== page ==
We live in a time of unlimited information. Unfortunately, not all of that information is accurate. As the internet and technology have continued to advance at a rapid rate, we’ve all witnessed the rise of misinformation, fake news, and social media manipulation right before our very eyes. For those of us old enough to remember Myspace and the early days of Facebook it’s hard to believe how much the internet has changed, both for better and for worse.
Today everywhere online is flooded with COVID-19 content and coverage. From the latest on vaccine research to daily updates on case counts, the coronavirus has dominated the news cycle over the past few months. Beyond accredited news sources, it seems like everyone and their brother is posting coronavirus advice, recommendations on how to stay safe, and “best practices.”
All of that information, much of which contradicts other reports and stories, can be overwhelming for anyone. So, how are people deciding which health reports to believe? A new study from the University of Sussex and the Brighton and Sussex Medical School has identified two characteristics sure to make online health information appear less believable and legitimate to readers.
Based on the study’s analysis, people are less likely to believe health information they read online if it contains spelling errors or includes “shouting” (words written in all caps).
The researchers behind this study say health organizations, doctors, and governments the world over should take note of their findings. For reasons too complex to dive into in this article, millions of people are already wary of placing their trust in entities like the WHO, CDC, or any number of other accredited sources of health information. If valid and legitimate advice is written with spelling errors or words written in all caps, it could cause more people to ignore it.
“This is all about trust, which is vital at the moment. If you’re reading something online and you instinctively don’t believe what it’s saying, then you won’t follow the advice. If the advice is genuine and important, then that’s a real problem, particularly at present when people are dying because others aren’t following important guidance,” explains lead study author Dr. Harry J Witchel, an expert in body language at BSMS.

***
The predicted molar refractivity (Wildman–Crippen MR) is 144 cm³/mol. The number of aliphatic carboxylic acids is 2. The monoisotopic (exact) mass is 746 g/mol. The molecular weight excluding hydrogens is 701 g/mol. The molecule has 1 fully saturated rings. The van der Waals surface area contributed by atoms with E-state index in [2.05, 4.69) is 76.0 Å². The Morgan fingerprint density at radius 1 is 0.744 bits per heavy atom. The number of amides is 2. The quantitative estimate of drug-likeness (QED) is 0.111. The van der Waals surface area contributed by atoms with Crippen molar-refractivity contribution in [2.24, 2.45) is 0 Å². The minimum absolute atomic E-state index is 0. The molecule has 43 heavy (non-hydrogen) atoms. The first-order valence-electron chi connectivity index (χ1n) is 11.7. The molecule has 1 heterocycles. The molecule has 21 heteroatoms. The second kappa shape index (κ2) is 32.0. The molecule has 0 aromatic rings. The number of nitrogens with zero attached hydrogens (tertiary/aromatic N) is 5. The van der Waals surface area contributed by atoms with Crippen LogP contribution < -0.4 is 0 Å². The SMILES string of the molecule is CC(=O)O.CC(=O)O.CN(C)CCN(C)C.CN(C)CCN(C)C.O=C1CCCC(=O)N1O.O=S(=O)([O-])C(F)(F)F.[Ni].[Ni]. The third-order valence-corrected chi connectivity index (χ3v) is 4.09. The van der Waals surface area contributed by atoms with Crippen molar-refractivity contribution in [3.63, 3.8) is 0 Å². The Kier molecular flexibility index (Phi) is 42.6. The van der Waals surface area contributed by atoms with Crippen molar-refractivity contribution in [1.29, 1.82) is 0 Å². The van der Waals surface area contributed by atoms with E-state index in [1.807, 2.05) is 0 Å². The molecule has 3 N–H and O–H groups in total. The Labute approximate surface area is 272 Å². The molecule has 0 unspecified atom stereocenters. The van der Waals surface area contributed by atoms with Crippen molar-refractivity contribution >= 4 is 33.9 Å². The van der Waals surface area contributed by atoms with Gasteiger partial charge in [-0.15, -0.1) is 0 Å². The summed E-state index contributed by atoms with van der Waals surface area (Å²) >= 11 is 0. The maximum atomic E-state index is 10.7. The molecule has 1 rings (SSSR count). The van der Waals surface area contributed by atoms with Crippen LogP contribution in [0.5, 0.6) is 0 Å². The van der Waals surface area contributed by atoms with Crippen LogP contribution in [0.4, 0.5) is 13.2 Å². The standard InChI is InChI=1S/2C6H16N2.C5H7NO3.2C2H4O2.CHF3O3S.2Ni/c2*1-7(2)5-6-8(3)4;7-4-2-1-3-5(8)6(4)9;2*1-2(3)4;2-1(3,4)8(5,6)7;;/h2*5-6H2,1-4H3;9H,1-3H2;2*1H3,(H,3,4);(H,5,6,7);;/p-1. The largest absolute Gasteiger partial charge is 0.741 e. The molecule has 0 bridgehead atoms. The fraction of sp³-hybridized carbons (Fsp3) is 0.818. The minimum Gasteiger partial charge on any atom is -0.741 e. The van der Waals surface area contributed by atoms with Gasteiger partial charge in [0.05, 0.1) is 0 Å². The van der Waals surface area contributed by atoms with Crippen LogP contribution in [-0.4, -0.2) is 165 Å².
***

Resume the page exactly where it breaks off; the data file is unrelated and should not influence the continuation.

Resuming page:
“We’ve known for some time that people profoundly alter their judgments about what they hear based on contextual cues rather than just the content of what is said,” he adds. “But this research looks at how ‘shouting’ – using capital letters – and typographic errors both reduce the credibility of what is being read and is the first to show that the effects of both these errors add together quite precisely — as though readers were keeping score in their minds of all these little things.”
A total of 301 people took part in this study. Each person was asked to read some information posted on a health forum about multiple sclerosis, and then rank the posts based on trustworthiness. Some of those posts included spelling errors, others had some words written in all caps, and a few had a combination of both.
Participants’ ensuing responses indicated that just spelling errors alone make a piece of writing 9% less trustworthy, and words written in caps reduces a paragraph’s perceived believability by 6%. If a forum post had both types of errors, participants rated it as 14% less trustworthy.
“On the back of this research, my advice to any government or medical professional giving online advice on COVID-19 would be – research your audience!” Dr. Witchel concludes.
With so much misinformation everywhere online, it’s never been harder to convince people that what they’re reading is a fact. When it comes to COVID-19 health recommendations, it behooves health agencies to keep these findings in mind across all online channels.
The full study can be found here, published in the Journal of Medical Internet Research.